Asset Management 101
The Ten Essential Rules of File Naming
Ever sit at the computer wondering what to name a file? Who hasn't? In the world of CG-VFX, this moment of decision gives either life or death to your file system organization. Good asset management begins with a good name. The magic of naming things is to remember the basic rule – I Am What I AM.
What does it mean, “I Am What I AM?” For most people, this fundamental question is exactly why there is a moment of indecision about what to name a file – too often a user doen't really understand what a particular file IS.
Remember, in my last article I explained that there are more than 14 broad categories for every asset. So what a file is comes from those 14 plus categories.
Except in some far-off alien world, most files have an extension, which takes care of the file data type. By the way, file data tyoe was deliberately not included in my list of 14 ways to classify an asset, precisely because I consider this an inherent classification. So, since the extension (almost) always provides the essential file data type information, let's continue to ignore file data type.
Now, I'd like to share my 10 Essential Rules of File Naming. Today we look at the first three:
#1 Let it SpeakFile or asset names work when they speak to you. Now, how can a name speak? Well, what I mean, is a good name will tell you lots of information about the asset. This is the core and this is the reason we need to consider the 14 classification systems.
For example, often an asset name contains a shot number, some sort of revision number and often a frame number. (Frame or sequence position numbers, are also outside my classification systems, but they are clearly relevant and must be given proper attention to protect them from confusing your applications.)
We will come back to this later. For now, keep in mind that the main function of the asset name is to speed understanding and help bring the most important information forward.
#2 Make it ShortMy first principle is a simple one: keep the name as short as possible. The old fashioned 8.3 naming rule was about as useful as used gum on a shoe, but names that are two long can cause problems. The first problem, is that names that are two long can eat-up name memory space in software that limits this sort of thing, which is common in older applications or legacy apps that still have an old-fashioned code base. What happens is that if the names are X length and you have N files, N*X can be too much. I've seen it in some apps' bins and in at least one OS. Another problem, is that a name that is too long could break a database program that assumes a file name of a maximum length for a data field. Too long and the name could get truncated, making it inaccurate or useless, or worse, the program could crash or not accept the entry. Even if the filename length is accepted, the display of the long filename could be a problem if using a spreadsheet or a data form with a fixed length of the name display. So, if designing a name space for your assets, consider your legacy applications' restrictions. (If designing an application, consider your users' name space needs.) The best reason to keep names short is you (and everyone else) will be typing them again, and again and again.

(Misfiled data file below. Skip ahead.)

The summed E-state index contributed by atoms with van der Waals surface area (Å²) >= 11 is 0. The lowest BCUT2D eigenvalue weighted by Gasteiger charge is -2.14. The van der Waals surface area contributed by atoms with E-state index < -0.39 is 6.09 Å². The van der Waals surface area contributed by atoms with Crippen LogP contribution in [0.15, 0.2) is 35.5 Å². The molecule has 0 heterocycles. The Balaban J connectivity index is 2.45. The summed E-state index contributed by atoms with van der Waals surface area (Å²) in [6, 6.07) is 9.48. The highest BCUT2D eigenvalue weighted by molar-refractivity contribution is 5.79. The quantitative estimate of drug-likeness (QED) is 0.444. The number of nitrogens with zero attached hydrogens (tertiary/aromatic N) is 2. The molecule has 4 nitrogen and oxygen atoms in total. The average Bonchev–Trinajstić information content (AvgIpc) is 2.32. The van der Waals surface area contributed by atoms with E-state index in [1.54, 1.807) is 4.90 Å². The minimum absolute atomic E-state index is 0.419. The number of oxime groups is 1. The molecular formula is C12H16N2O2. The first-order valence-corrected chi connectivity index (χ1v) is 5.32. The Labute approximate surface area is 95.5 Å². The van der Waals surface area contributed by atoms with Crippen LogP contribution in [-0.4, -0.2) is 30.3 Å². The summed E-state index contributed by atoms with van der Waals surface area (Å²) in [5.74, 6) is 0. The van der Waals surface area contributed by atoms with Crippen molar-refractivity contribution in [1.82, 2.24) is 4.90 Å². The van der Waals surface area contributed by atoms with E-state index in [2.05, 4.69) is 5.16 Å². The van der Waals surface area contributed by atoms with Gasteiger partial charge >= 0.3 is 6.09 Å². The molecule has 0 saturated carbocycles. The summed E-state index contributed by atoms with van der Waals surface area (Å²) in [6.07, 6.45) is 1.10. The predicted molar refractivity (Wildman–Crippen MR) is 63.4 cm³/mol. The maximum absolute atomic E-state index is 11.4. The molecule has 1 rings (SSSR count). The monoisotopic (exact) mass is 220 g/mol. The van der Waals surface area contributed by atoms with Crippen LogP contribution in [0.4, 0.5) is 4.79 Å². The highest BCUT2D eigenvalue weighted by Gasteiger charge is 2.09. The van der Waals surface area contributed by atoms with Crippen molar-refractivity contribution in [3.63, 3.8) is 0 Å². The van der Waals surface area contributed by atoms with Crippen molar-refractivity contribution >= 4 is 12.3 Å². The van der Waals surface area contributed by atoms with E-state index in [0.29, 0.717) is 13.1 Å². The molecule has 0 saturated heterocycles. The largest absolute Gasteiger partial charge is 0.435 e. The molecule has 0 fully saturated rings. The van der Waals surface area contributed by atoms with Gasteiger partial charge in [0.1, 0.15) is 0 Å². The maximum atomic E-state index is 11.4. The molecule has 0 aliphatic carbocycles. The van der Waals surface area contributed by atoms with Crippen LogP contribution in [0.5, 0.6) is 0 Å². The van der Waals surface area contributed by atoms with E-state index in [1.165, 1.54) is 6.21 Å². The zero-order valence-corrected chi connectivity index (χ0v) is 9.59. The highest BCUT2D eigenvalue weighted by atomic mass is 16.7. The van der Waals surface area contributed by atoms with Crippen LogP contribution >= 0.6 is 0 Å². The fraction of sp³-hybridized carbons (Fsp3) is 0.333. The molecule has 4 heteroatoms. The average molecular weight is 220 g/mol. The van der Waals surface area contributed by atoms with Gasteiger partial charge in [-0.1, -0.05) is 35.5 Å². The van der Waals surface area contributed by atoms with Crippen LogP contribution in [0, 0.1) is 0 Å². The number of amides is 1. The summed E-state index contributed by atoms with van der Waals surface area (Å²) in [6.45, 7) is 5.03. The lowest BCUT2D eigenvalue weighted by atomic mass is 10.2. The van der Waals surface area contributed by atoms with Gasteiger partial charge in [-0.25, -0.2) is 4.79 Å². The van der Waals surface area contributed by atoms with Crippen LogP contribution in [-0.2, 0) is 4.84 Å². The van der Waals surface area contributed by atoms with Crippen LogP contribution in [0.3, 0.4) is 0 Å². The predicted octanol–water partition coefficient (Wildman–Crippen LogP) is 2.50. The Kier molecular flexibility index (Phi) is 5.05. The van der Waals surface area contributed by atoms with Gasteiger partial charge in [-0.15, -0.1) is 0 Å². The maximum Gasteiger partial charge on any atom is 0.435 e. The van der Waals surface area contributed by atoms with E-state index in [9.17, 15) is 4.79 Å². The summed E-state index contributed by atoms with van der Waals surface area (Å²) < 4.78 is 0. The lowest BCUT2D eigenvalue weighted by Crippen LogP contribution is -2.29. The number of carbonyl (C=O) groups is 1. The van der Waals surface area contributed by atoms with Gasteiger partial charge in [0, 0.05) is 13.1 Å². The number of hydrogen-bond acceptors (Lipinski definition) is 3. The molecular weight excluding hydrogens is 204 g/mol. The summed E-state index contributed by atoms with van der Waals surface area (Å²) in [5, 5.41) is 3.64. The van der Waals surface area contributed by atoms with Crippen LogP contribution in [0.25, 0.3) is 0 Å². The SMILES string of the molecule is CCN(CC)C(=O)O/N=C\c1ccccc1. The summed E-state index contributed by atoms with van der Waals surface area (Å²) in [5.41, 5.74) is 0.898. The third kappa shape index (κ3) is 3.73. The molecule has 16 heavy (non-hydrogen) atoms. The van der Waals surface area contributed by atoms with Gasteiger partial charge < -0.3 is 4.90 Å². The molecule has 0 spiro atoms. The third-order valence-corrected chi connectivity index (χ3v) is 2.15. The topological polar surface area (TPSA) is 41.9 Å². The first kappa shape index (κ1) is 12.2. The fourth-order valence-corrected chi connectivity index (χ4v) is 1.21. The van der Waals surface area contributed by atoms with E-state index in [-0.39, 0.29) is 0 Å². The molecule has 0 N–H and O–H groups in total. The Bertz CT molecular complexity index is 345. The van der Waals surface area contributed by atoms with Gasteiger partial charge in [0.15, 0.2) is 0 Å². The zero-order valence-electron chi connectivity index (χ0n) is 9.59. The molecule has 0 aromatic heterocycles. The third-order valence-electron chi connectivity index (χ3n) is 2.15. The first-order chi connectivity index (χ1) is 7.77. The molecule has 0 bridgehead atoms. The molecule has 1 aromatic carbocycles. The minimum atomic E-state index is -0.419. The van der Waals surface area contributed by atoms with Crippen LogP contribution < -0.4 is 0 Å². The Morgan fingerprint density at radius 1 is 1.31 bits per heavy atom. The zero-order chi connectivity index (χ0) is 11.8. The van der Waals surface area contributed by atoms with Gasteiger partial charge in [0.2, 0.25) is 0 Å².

#3 Keep it SimpleOverly elaborate naming conventions suffer from several problems. First and most significant, users will forget the rules or disregard them. Also, an overly elaborate name may be too long, be difficult to read or contain characters that make your OS or applications choke.
While these first three rules may seem basic, they provide a foundation for all the rest. We'll look at the next set in tomorrow's installment.